The broader macro-economic slowdown had an adverse impact on fund-raising plans by issuers across the board. “A number of NATCs which listed in the ‘Go-Go’ year of 2021 saw their stock price nose-dive post IPO due to global inflationary pressures, geo-political conflicts, and their own financial performance. Whilst several IPO bound NATCs are waiting on the sidelines to go public in 2024, cash flow positive issuers will find the runway smoother for a successful listing,” Bhattacharya elaborates.

In 2021, seven companies from the NATC space raised a cumulative sum of Rs42,826 crore following by a dry spell run in following two years. Among the seven, Paytm owned by One97 Communications was the largest issue raising Rs18,300 with an overall subscription of 1.8 times. Next in line was Zomato which raised Rs9,375 crore, Policybazaar owned by PB Fintech (Rs5,710 crore), Nykaa owned by FSN e-Commerce Ventures (Rs5,350 crore), Carwale (Rs2,999 crore), Nazara Technologies (Rs583 crore) and EaseMyTrip (Rs510 crore). Next year saw only two companies in the category going public: Delivery (Rs5,235 crore) and Tracxn Technologies (Rs309 crore).

The IPO landscape for the new age technology companies has been underwhelming due to elevated valuations, escalated uncertainty, and a need for firms to turn towards positive cash flows and good margins. Hence, the lack of these factors has shaken the confidence level a bit, explains Jahnavi Prabhakar, economist, Bank of Baroda.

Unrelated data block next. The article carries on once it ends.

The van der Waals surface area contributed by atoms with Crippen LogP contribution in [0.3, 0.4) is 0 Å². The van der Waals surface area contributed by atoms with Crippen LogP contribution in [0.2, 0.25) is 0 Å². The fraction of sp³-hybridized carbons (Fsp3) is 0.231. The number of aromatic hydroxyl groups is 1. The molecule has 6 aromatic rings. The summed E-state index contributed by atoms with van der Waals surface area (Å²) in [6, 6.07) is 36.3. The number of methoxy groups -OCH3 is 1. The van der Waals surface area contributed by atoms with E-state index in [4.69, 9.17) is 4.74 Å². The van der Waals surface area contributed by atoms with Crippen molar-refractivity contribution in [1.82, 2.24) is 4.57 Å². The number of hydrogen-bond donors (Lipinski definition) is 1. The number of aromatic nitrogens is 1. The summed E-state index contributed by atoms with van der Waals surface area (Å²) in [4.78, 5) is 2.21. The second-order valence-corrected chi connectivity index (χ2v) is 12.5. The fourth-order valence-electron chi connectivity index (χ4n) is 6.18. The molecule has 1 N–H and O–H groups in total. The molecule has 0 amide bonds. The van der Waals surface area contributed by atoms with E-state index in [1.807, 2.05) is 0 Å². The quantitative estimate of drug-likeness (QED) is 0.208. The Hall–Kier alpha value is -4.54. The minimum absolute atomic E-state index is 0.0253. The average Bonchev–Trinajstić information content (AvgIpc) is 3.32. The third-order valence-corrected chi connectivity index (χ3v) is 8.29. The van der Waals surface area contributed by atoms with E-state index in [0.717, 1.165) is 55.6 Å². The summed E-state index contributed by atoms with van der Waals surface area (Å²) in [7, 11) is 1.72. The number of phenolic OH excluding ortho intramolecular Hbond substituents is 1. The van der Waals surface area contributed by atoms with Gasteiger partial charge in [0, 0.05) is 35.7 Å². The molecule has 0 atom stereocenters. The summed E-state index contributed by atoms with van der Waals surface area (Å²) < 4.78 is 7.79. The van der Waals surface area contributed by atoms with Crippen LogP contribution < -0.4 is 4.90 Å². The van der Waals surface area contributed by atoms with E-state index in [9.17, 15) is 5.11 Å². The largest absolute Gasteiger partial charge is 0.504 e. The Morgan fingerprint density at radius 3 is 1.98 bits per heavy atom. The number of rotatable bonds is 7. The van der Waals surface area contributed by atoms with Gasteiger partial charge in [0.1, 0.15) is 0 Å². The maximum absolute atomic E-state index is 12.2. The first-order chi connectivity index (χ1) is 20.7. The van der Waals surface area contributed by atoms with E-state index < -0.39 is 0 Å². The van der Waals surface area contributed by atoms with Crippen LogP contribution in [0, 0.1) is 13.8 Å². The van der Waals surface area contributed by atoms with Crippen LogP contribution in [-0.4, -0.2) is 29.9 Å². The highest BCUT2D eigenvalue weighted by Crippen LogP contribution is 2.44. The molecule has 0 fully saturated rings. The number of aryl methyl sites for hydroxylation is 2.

Also read: Two sides of valuation markdowns of startups: Indian landscape

She adds that the prolonged squeeze in funding for startups has continued and the demand for such start-ups have relatively been lower. The focus is more towards better governed firms, with improving profitability is much needed as the current juncture.  “Given the tight financial conditions and ever evolving macroeconomic landscape, the focus has shifted back once again towards the fundamentals: realistic valuations, right pricing and a strong business model,” Prabhakar adds.

However, Bhattacharya does not agree that the appetite to chase unicorn IPO is fading away soon in India. “The market retains a keen interest for unicorns which can demonstrate profitability and positive cash flows,” he adds.

IPO: How was 2023?

Primary markets remained dry and slow in the first six months of the year followed by a super hectic period of new stocks going public in the last few months of 2023. There were 46 IPOs in 2023 so far, raising a cumulative Rs 41095.36 crore, according to Forbes India analysis based on data sourced from Prime Database. The number will rise further more by December-end as few issues are still open for subscription and waiting to be listed. This is around 30 percent lower than Rs 59301.7 crore worth of amount raised through 40 IPOs in 2022, which also included a large issue like Life Insurance of India (LIC). LIC’s IPO issue size, in May 2022, was Rs 21,008.48 crore, largest ever in Indian history.

In the record-breaking blockbuster year of 2021, 63 IPOs raised a whopping Rs1,18,723.17 crore, from Rs26,612.61 crore in previous year.

According to EY India, India emerged as the global leader in the number of IPOs year-to-date in 2023. The July-September period of 2023 saw a staggering 21 IPOs in the Indian main market, compared to just four in the same quarter of 2022.

The three largest IPOs in Q3 in terms of proceeds were RR Kable, Concord Biotech, and SAMHI Hotels. Key sectors contributing to this IPO surge included diversified industrial products, consumer products and retail, and technology.